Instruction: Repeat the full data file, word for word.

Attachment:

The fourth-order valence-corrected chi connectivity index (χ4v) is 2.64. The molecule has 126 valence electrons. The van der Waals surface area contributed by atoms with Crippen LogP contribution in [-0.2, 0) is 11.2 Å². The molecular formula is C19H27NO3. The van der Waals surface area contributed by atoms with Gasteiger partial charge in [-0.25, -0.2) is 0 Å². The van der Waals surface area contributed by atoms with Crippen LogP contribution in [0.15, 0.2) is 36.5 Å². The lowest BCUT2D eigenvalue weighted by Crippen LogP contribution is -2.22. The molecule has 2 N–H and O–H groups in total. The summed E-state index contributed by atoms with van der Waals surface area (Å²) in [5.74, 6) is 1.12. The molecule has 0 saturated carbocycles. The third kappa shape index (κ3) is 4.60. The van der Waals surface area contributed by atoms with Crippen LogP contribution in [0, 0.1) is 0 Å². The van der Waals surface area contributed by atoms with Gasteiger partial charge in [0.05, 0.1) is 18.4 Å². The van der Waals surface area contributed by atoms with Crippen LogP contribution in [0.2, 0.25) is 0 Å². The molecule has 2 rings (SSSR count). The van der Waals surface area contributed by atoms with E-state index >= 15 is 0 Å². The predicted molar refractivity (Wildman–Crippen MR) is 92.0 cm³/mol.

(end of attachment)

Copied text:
The fourth-order valence-corrected chi connectivity index (χ4v) is 2.64. The molecule has 126 valence electrons. The van der Waals surface area contributed by atoms with Crippen LogP contribution in [-0.2, 0) is 11.2 Å². The molecular formula is C19H27NO3. The van der Waals surface area contributed by atoms with Gasteiger partial charge in [-0.25, -0.2) is 0 Å². The van der Waals surface area contributed by atoms with Crippen LogP contribution in [0.15, 0.2) is 36.5 Å². The lowest BCUT2D eigenvalue weighted by Crippen LogP contribution is -2.22. The molecule has 2 N–H and O–H groups in total. The summed E-state index contributed by atoms with van der Waals surface area (Å²) in [5.74, 6) is 1.12. The molecule has 0 saturated carbocycles. The third kappa shape index (κ3) is 4.60. The van der Waals surface area contributed by atoms with Crippen LogP contribution in [0, 0.1) is 0 Å². The van der Waals surface area contributed by atoms with Gasteiger partial charge in [0.05, 0.1) is 18.4 Å². The van der Waals surface area contributed by atoms with Crippen LogP contribution in [0.2, 0.25) is 0 Å². The molecule has 2 rings (SSSR count). The van der Waals surface area contributed by atoms with E-state index >= 15 is 0 Å². The predicted molar refractivity (Wildman–Crippen MR) is 92.0 cm³/mol.